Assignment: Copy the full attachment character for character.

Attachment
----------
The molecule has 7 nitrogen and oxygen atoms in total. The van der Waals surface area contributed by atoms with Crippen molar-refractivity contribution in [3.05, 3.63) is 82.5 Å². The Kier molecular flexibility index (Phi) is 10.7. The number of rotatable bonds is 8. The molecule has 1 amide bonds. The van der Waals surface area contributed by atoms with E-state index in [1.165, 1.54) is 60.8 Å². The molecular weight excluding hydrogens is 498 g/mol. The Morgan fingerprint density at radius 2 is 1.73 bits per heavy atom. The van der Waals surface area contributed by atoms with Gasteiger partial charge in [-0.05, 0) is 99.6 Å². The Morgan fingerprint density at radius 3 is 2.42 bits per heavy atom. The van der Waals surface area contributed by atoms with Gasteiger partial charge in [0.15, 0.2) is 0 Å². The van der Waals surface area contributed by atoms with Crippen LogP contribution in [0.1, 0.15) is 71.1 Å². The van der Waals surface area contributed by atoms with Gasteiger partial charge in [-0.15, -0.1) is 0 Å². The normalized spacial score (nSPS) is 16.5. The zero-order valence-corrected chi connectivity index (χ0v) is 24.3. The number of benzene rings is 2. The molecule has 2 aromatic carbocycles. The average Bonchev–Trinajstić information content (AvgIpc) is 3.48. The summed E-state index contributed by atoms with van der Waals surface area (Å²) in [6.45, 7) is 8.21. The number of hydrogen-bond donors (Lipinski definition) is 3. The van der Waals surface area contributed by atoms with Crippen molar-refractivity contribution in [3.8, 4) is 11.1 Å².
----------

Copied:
The molecule has 7 nitrogen and oxygen atoms in total. The van der Waals surface area contributed by atoms with Crippen molar-refractivity contribution in [3.05, 3.63) is 82.5 Å². The Kier molecular flexibility index (Phi) is 10.7. The number of rotatable bonds is 8. The molecule has 1 amide bonds. The van der Waals surface area contributed by atoms with E-state index in [1.165, 1.54) is 60.8 Å². The molecular weight excluding hydrogens is 498 g/mol. The Morgan fingerprint density at radius 2 is 1.73 bits per heavy atom. The van der Waals surface area contributed by atoms with Gasteiger partial charge in [-0.05, 0) is 99.6 Å². The Morgan fingerprint density at radius 3 is 2.42 bits per heavy atom. The van der Waals surface area contributed by atoms with Gasteiger partial charge in [0.15, 0.2) is 0 Å². The van der Waals surface area contributed by atoms with Crippen LogP contribution in [0.1, 0.15) is 71.1 Å². The van der Waals surface area contributed by atoms with Gasteiger partial charge in [-0.15, -0.1) is 0 Å². The normalized spacial score (nSPS) is 16.5. The zero-order valence-corrected chi connectivity index (χ0v) is 24.3. The number of benzene rings is 2. The molecule has 2 aromatic carbocycles. The average Bonchev–Trinajstić information content (AvgIpc) is 3.48. The summed E-state index contributed by atoms with van der Waals surface area (Å²) in [6.45, 7) is 8.21. The number of hydrogen-bond donors (Lipinski definition) is 3. The van der Waals surface area contributed by atoms with Crippen molar-refractivity contribution in [3.8, 4) is 11.1 Å².